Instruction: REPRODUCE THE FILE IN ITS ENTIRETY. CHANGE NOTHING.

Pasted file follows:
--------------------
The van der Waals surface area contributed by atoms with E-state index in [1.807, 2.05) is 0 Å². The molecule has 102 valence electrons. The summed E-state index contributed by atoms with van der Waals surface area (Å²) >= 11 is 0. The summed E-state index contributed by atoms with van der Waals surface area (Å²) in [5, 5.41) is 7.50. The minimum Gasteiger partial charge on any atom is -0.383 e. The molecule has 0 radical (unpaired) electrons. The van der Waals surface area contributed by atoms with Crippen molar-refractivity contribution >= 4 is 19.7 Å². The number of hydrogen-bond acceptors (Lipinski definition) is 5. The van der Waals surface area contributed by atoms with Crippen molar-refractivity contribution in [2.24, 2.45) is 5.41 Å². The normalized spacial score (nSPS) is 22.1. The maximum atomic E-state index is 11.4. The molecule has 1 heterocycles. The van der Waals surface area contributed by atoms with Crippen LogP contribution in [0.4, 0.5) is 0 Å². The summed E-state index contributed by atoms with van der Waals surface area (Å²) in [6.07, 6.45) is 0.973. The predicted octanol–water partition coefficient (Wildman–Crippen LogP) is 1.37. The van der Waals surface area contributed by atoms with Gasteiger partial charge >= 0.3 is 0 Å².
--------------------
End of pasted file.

The van der Waals surface area contributed by atoms with E-state index in [1.807, 2.05) is 0 Å². The molecule has 102 valence electrons. The summed E-state index contributed by atoms with van der Waals surface area (Å²) >= 11 is 0. The summed E-state index contributed by atoms with van der Waals surface area (Å²) in [5, 5.41) is 7.50. The minimum Gasteiger partial charge on any atom is -0.383 e. The molecule has 0 radical (unpaired) electrons. The van der Waals surface area contributed by atoms with Crippen molar-refractivity contribution >= 4 is 19.7 Å². The number of hydrogen-bond acceptors (Lipinski definition) is 5. The van der Waals surface area contributed by atoms with Crippen molar-refractivity contribution in [2.24, 2.45) is 5.41 Å². The normalized spacial score (nSPS) is 22.1. The maximum atomic E-state index is 11.4. The molecule has 1 heterocycles. The van der Waals surface area contributed by atoms with Crippen LogP contribution in [0.4, 0.5) is 0 Å². The summed E-state index contributed by atoms with van der Waals surface area (Å²) in [6.07, 6.45) is 0.973. The predicted octanol–water partition coefficient (Wildman–Crippen LogP) is 1.37. The van der Waals surface area contributed by atoms with Gasteiger partial charge >= 0.3 is 0 Å².